By Jeffrey Damicog
The Supreme Court (SC) on Saturday boasted that criminal cases are now being resolved more quickly following the implementation of its Revised Guidelines of Continuous Trial in Criminal Cases since September last year.
The SC reported that 47.82 of cases have complied with the 180-day period for trial provided by law and the Rules of Court compared to the 2.36 percent prior to the effectivity of the Revised Guidelines.
The high tribunal added cases are also being decided more swiftly with 68.50 percent of judgments have been promulgated within the 90-day period required under the Constitution, compared to only 37.75 percent in previous cases.
“We are still at the early stages of implementation and I expect the results to be better in the months ahead,” said Justice Diosdado Peralta, who drafted the Revised Guidelines, in a statement.
Court Administrator Jose Midas Marquez observed that improvement comes from the simplified criminal procedure.
“The streamlining of procedure and the strict requirements under the Guidelines have improved the performance of courts in terms of disposing criminal cases,” Marquez said.
Peralta explained the innovations and simplification introduced in the Guidelines are intended to remove redundancies in criminal procedure.
“The Guidelines try to address the bottlenecks we saw in criminal cases,” Peralta explained.
Among others, the Revised Guidelines provides a list of prohibited pleadings which cause delay in criminal cases and requires judges to preschedule all hearing dates.
“The trial dates for both the prosecution and defense are set during arraignment. This is binding on the parties and cannot be rescheduled,” said Peralta who noted that postponements of hearings have been considered a major cause of delay.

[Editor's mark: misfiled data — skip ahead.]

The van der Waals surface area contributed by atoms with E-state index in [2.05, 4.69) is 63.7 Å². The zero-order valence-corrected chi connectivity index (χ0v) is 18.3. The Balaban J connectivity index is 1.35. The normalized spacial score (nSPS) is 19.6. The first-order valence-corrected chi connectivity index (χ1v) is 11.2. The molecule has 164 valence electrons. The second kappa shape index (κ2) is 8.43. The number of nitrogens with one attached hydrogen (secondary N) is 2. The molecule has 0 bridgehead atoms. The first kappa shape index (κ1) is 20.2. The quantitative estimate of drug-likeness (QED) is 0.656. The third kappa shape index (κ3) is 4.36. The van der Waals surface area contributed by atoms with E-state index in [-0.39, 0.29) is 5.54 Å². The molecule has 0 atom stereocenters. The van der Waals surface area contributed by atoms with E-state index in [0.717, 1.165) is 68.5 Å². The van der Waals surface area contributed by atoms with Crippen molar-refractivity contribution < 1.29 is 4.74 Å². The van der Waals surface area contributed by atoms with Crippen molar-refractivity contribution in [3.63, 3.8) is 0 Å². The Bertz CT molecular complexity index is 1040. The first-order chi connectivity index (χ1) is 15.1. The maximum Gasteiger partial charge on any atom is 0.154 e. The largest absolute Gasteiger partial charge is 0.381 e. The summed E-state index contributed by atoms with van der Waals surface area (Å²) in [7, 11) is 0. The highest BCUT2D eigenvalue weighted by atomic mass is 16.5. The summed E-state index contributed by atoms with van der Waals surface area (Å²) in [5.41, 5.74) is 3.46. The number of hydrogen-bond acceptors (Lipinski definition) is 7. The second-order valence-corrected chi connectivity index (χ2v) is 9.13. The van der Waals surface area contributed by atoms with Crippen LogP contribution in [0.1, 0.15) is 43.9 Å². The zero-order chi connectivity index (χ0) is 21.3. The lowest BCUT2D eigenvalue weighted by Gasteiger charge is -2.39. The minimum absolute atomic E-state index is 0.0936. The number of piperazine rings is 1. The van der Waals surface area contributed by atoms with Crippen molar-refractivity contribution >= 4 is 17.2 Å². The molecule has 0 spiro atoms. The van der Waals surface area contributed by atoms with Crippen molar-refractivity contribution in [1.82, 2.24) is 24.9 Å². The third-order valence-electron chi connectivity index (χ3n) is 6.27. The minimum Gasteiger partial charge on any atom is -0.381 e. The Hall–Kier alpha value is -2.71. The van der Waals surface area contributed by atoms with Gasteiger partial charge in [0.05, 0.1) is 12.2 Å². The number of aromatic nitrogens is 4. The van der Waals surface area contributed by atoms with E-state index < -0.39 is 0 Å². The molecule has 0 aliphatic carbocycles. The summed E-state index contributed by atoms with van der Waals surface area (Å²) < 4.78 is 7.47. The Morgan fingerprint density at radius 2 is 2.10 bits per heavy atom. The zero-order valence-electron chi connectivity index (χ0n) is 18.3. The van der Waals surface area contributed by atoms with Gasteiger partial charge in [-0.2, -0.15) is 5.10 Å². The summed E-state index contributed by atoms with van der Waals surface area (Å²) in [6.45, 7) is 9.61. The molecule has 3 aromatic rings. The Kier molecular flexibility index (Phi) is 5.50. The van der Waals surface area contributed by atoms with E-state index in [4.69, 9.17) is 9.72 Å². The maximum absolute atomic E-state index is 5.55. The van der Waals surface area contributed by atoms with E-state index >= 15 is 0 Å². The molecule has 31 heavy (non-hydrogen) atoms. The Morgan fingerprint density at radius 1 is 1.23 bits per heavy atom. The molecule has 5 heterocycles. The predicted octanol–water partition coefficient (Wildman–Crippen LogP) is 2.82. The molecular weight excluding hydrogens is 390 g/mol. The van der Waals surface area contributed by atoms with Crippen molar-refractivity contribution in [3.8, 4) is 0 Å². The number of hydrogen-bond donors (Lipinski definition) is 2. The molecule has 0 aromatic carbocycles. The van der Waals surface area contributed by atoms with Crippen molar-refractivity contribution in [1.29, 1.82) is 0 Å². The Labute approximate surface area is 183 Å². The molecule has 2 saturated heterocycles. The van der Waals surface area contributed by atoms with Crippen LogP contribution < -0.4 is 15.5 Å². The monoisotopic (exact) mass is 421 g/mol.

On the other hand, Peralta cited that out of the 94,209 drugs cases filed from September 2017 to June 2018, 7.89 percent have complied with the 60-day trial period.
Peralta said this is an improvement compared to the 0.02 percent prior the implementation of the 2017 Revised Guidelines.
“Although we are failing in drugs cases insofar as the 60-day period to finish trial from the filing of the Information is concerned, these cases were nevertheless decided within the 10-month period since the implementation of the Guidelines,” he said.
Aside from this, the magistrate cited that the 15-day period required under the Comprehensive Dangerous Drugs Act of 2002 to decide drugs cases reached an all-time high of 57.37 percent compared to the pre-Guidelines rate of 12.58 percent.
The SC noted that 2017 saw a rise in the number of drugs cases with a total number of 289,295 filed with the trial courts, but with only 34,673 or 12 percent disposed.
The Revised Guidelines on Continuous Trial in Criminal Cases took effect on September 1, 2017 after it was piloted in 54 trial courts in Metro Manila.
The program was implemented with support from The Asia Foundation and the American Bar Association, with funding from the United States Agency for International Development (USAID).
“We are successful because of the technical and funding support from our development partners that helped us in this initiative,” Peralta said..